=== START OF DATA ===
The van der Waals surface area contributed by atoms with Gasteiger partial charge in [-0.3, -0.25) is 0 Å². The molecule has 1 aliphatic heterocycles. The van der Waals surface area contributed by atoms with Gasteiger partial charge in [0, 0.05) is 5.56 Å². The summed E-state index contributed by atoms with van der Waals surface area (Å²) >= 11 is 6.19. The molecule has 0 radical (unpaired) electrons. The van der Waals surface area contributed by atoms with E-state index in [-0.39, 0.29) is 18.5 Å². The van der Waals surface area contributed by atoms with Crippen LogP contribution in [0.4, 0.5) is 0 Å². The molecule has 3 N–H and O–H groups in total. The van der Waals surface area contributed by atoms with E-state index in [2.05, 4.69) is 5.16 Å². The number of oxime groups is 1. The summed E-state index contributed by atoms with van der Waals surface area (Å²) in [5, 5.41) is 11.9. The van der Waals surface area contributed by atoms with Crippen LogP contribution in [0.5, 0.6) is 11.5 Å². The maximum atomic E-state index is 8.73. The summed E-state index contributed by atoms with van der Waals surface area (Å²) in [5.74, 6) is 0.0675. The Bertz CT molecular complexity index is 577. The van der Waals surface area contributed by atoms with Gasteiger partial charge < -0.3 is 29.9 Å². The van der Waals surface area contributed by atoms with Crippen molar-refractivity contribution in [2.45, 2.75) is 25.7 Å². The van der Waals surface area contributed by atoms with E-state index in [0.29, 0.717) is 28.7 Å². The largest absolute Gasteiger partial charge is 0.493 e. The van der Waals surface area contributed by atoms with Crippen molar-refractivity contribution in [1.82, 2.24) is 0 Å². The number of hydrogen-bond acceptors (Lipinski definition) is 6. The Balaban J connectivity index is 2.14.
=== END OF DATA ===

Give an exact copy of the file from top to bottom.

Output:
The van der Waals surface area contributed by atoms with Gasteiger partial charge in [-0.3, -0.25) is 0 Å². The molecule has 1 aliphatic heterocycles. The van der Waals surface area contributed by atoms with Gasteiger partial charge in [0, 0.05) is 5.56 Å². The summed E-state index contributed by atoms with van der Waals surface area (Å²) >= 11 is 6.19. The molecule has 0 radical (unpaired) electrons. The van der Waals surface area contributed by atoms with E-state index in [-0.39, 0.29) is 18.5 Å². The van der Waals surface area contributed by atoms with Crippen LogP contribution in [0.4, 0.5) is 0 Å². The molecule has 3 N–H and O–H groups in total. The van der Waals surface area contributed by atoms with E-state index in [2.05, 4.69) is 5.16 Å². The number of oxime groups is 1. The summed E-state index contributed by atoms with van der Waals surface area (Å²) in [5, 5.41) is 11.9. The van der Waals surface area contributed by atoms with Crippen LogP contribution in [0.5, 0.6) is 11.5 Å². The maximum atomic E-state index is 8.73. The summed E-state index contributed by atoms with van der Waals surface area (Å²) in [5.74, 6) is 0.0675. The Bertz CT molecular complexity index is 577. The van der Waals surface area contributed by atoms with Gasteiger partial charge < -0.3 is 29.9 Å². The van der Waals surface area contributed by atoms with Crippen molar-refractivity contribution in [2.45, 2.75) is 25.7 Å². The van der Waals surface area contributed by atoms with E-state index in [0.29, 0.717) is 28.7 Å². The largest absolute Gasteiger partial charge is 0.493 e. The van der Waals surface area contributed by atoms with Crippen molar-refractivity contribution in [1.82, 2.24) is 0 Å². The number of hydrogen-bond acceptors (Lipinski definition) is 6. The Balaban J connectivity index is 2.14.